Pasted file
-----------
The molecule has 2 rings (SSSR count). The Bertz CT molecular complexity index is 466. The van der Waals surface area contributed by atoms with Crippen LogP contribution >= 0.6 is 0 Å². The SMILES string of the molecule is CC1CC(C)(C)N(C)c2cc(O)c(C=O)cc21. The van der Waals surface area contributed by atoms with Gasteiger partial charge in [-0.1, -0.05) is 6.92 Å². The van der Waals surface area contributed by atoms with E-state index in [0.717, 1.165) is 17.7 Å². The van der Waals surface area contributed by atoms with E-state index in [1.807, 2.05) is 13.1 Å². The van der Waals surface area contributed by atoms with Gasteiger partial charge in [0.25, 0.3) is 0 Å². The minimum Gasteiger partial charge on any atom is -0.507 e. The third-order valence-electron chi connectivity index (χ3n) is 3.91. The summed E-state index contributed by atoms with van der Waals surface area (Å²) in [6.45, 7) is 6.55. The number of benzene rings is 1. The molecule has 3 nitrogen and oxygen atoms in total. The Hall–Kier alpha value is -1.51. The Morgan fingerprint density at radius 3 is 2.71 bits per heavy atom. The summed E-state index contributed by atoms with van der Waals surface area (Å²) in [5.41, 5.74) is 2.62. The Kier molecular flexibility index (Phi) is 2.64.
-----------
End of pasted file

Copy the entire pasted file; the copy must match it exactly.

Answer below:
The molecule has 2 rings (SSSR count). The Bertz CT molecular complexity index is 466. The van der Waals surface area contributed by atoms with Crippen LogP contribution >= 0.6 is 0 Å². The SMILES string of the molecule is CC1CC(C)(C)N(C)c2cc(O)c(C=O)cc21. The van der Waals surface area contributed by atoms with Gasteiger partial charge in [-0.1, -0.05) is 6.92 Å². The van der Waals surface area contributed by atoms with E-state index in [0.717, 1.165) is 17.7 Å². The van der Waals surface area contributed by atoms with E-state index in [1.807, 2.05) is 13.1 Å². The van der Waals surface area contributed by atoms with Gasteiger partial charge in [0.25, 0.3) is 0 Å². The minimum Gasteiger partial charge on any atom is -0.507 e. The third-order valence-electron chi connectivity index (χ3n) is 3.91. The summed E-state index contributed by atoms with van der Waals surface area (Å²) in [6.45, 7) is 6.55. The number of benzene rings is 1. The molecule has 3 nitrogen and oxygen atoms in total. The Hall–Kier alpha value is -1.51. The Morgan fingerprint density at radius 3 is 2.71 bits per heavy atom. The summed E-state index contributed by atoms with van der Waals surface area (Å²) in [5.41, 5.74) is 2.62. The Kier molecular flexibility index (Phi) is 2.64.